From the wikipedia page "http://en.wikipedia.org/wiki/Doctorate_degree#Types" in the USA it states "The mean number of years to completion of doctoral degrees for all fields in the US is seven"

Second, here is the verbatim text excerpt from the sidebar Page 51 of the MGT Core RUles
If a character has one or more level in a skill (Level 1, Level 2, and so on) then he is trained in that skill. Each rank represents several years of experience using that skill. A character with Level 2–3 in a skill is a skilled professional in that field. A character with Medic 2 could be a doctor; a character with Medic 4 is a famous surgeon or specialist.
(Emphasis is *mine*)
Captain Jonah wrote:The thing with MongT skills is that skill 0 is the big skill, skill 0 is in effect mastery rather than being the bottom of the ladder.
Let me say... *wrong*

In Hero System every setting has what are called "everyman skills", skills that in the culture are so familiar so ingrained into everyday life that everyone has a basic familiarity with it. Personally I equate "Drive - Automobile" as a current modern USA everyman skill what with all the driving games, depictions on TV/Movies etc.

To quote the same sidebar as above
"If a character has zero level in a skill (Skill 0), then he is competent in using that skill, but has little experience. He does not get any bonus from his skill ranks when using that skill but at least he avoids the penalty for being untrained."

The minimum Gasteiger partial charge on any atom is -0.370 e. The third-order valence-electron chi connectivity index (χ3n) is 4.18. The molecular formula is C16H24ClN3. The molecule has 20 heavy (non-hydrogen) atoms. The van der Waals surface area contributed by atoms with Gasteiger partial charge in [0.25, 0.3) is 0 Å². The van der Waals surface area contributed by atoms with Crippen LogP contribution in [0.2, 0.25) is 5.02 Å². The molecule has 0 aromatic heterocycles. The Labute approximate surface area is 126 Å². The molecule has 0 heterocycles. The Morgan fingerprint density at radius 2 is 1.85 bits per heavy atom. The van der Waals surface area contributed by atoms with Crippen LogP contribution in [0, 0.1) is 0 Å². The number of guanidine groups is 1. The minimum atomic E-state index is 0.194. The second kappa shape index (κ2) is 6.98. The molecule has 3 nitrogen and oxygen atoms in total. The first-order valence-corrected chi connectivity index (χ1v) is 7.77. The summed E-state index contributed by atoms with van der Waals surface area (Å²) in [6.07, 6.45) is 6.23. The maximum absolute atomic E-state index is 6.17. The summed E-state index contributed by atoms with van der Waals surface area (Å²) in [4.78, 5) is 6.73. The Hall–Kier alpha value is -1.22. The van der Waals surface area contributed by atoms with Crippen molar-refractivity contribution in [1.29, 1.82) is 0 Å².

Sounds very much like its an "everyman skill" - or that they've had training enough to avoid the -3 "untrained" penalty but, not enough practical experience to rate a higher level in the skill.

Rust, CaptJOna, does it make more sense when the book is properly referenced and accurately quoted? *wink*

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Re: Skills specialistaion - what is the point?

Postby locarno24 » Fri Aug 03, 2012 8:53 am

So Jimmy Useless, who only learned a couple of Level 0 skills
during his short career, can suddenly discover his incredible
talent for medicine and become a galaxy class surgeon with
a skill Level 6 in just six weeks.
Well - not quite so quick; the starting 'desired skill level' is 1, then 2 (and now with 1 skill rank), and so on.
But even so, Jimmy can still get to level 4 in 16 weeks...
Understand that I'm not advocating violence.
I'm just saying that it's highly effective and I strongly recommend using it.
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Re: Skills specialistaion - what is the point?

Postby rust » Fri Aug 03, 2012 9:29 am

locarno24 wrote: ... the starting 'desired skill level' is 1, then 2 (and now with 1 skill rank), and so on.
While this is a possible houserule, the core rules do not mention
this.
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Re: Skills specialistaion - what is the point?

Postby GamerDude » Fri Aug 03, 2012 6:48 pm

locarno24 wrote:Well - not quite so quick; the starting 'desired skill level' is 1, then 2 (and now with 1 skill rank), and so on.
But even so, Jimmy can still get to level 4 in 16 weeks...
While I'd love to know the reference for this "desired skill level" you quote, even more importantly I'm curious how you computed that "level 4 in 16 weeks"?

Doesn't match what's been quoted from the book on how important the ranks are (level of training), you don't state is that from "not trained at all" to level 4 or starting at level 1 etc. Also what is his training in other skills because if you're using the training skills after the character starts play then all the levels of all his skills have an effect on how long the training takes.